Mentre is an important conjunction in Italian that means ‘during the time that‘ or ‘at the same time as‘. It comes from the Latin dum interim via the old Italian domentre. In most cases, it translates as while (or whilst if you live in Britain) or as in English.
Mentre stavo facendo la spesa, ho incontrato un amico d’infanzia che non vedevo da anni.
While I was out shopping, I ran into a childhood friend I hadn’t seen in years.
Mentre stavo uscendo di casa, ha squillato il telefono.
As I was leaving the house, the phone rang.
You may also encounter the alternative form mentre che (lit: while that) or very rarely, mentreché written as one word.
Just like the English word while, mentre can function as a conjunction that highlights a contrast between two statements. When used in this sense, whereas becomes another possible translation.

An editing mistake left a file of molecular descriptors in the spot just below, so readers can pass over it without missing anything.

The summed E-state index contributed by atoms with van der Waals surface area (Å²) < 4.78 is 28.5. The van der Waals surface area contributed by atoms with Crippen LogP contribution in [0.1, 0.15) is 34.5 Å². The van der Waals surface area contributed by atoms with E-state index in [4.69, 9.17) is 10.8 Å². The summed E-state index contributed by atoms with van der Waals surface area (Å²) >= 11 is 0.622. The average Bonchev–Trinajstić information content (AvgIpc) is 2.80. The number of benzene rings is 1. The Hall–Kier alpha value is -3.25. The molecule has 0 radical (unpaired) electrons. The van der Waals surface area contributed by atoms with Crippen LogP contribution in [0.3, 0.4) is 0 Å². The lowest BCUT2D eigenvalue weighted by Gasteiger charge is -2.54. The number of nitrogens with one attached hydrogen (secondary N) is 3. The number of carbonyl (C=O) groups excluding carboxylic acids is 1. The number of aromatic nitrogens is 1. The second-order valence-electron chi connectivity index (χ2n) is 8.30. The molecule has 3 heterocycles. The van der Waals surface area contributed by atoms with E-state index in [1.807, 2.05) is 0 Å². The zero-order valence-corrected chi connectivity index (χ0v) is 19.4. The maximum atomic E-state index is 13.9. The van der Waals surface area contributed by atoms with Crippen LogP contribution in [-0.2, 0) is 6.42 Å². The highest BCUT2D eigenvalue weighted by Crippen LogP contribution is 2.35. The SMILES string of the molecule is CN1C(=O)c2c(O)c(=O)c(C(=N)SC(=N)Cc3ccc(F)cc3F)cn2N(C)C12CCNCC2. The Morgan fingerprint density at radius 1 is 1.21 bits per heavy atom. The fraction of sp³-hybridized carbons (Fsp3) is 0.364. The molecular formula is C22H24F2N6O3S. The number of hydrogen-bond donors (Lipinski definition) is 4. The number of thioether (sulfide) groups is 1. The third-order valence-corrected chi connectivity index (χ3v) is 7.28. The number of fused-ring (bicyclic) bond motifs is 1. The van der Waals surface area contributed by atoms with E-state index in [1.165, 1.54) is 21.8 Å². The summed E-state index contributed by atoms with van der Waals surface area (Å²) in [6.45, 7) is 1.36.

A me piace uscire con gli amici, mentre a lei piace stare a casa per conto suo.
I like going out with friends, whereas she likes being at home on her own.
In order to add extra emphasis, Italians often place the word invece (instead, on the contrary) after mentre.
Lo credevo un po’ scemo mentre invece è molto intelligente.
I thought he was a bit of a fool whereas in actual fact he is very intelligent.
In old and literary Italian, mentre can also mean as long as / so long as.
An expression in which mentre appears as a noun rather than a conjunction is in questo / quel mentre which means at this / that moment.
Sono corso di sopra ed era in quel mentre che ho sentito un forte scoppio.
I ran upstairs and it was at that moment I heard a loud bang.
Nel mentre che, on the other hand, is a rarely used expression that also means while in both the temporal and contrasting sense. It appears far more frequently in its abbreviated form mentre che.
(Nel) mentre che tornavo a casa, è cominciato a piovere.
While I was going home, it started to rain.